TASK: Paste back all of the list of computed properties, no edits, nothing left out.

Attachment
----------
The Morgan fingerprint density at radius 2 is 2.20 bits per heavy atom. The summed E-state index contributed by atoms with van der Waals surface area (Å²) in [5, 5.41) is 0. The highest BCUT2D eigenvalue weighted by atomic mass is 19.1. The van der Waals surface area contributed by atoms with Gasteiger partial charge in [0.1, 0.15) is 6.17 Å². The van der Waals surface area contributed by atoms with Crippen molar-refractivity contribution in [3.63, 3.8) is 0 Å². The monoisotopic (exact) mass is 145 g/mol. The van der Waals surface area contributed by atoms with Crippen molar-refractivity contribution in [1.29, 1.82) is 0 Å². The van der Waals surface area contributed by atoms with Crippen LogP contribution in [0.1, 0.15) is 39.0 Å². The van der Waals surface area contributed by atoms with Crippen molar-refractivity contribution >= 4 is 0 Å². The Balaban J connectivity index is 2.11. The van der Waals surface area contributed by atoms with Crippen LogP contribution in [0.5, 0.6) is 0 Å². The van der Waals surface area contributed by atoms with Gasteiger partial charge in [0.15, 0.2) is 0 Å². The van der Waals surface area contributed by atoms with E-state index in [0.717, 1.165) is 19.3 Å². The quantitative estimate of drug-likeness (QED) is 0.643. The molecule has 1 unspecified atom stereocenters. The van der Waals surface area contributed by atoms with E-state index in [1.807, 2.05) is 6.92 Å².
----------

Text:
The Morgan fingerprint density at radius 2 is 2.20 bits per heavy atom. The summed E-state index contributed by atoms with van der Waals surface area (Å²) in [5, 5.41) is 0. The highest BCUT2D eigenvalue weighted by atomic mass is 19.1. The van der Waals surface area contributed by atoms with Gasteiger partial charge in [0.1, 0.15) is 6.17 Å². The van der Waals surface area contributed by atoms with Crippen molar-refractivity contribution in [3.63, 3.8) is 0 Å². The monoisotopic (exact) mass is 145 g/mol. The van der Waals surface area contributed by atoms with Crippen molar-refractivity contribution in [1.29, 1.82) is 0 Å². The van der Waals surface area contributed by atoms with Crippen LogP contribution in [0.1, 0.15) is 39.0 Å². The van der Waals surface area contributed by atoms with Crippen molar-refractivity contribution >= 4 is 0 Å². The Balaban J connectivity index is 2.11. The van der Waals surface area contributed by atoms with Crippen LogP contribution in [0.5, 0.6) is 0 Å². The van der Waals surface area contributed by atoms with Gasteiger partial charge in [0.15, 0.2) is 0 Å². The van der Waals surface area contributed by atoms with E-state index in [0.717, 1.165) is 19.3 Å². The quantitative estimate of drug-likeness (QED) is 0.643. The molecule has 1 unspecified atom stereocenters. The van der Waals surface area contributed by atoms with E-state index in [1.807, 2.05) is 6.92 Å².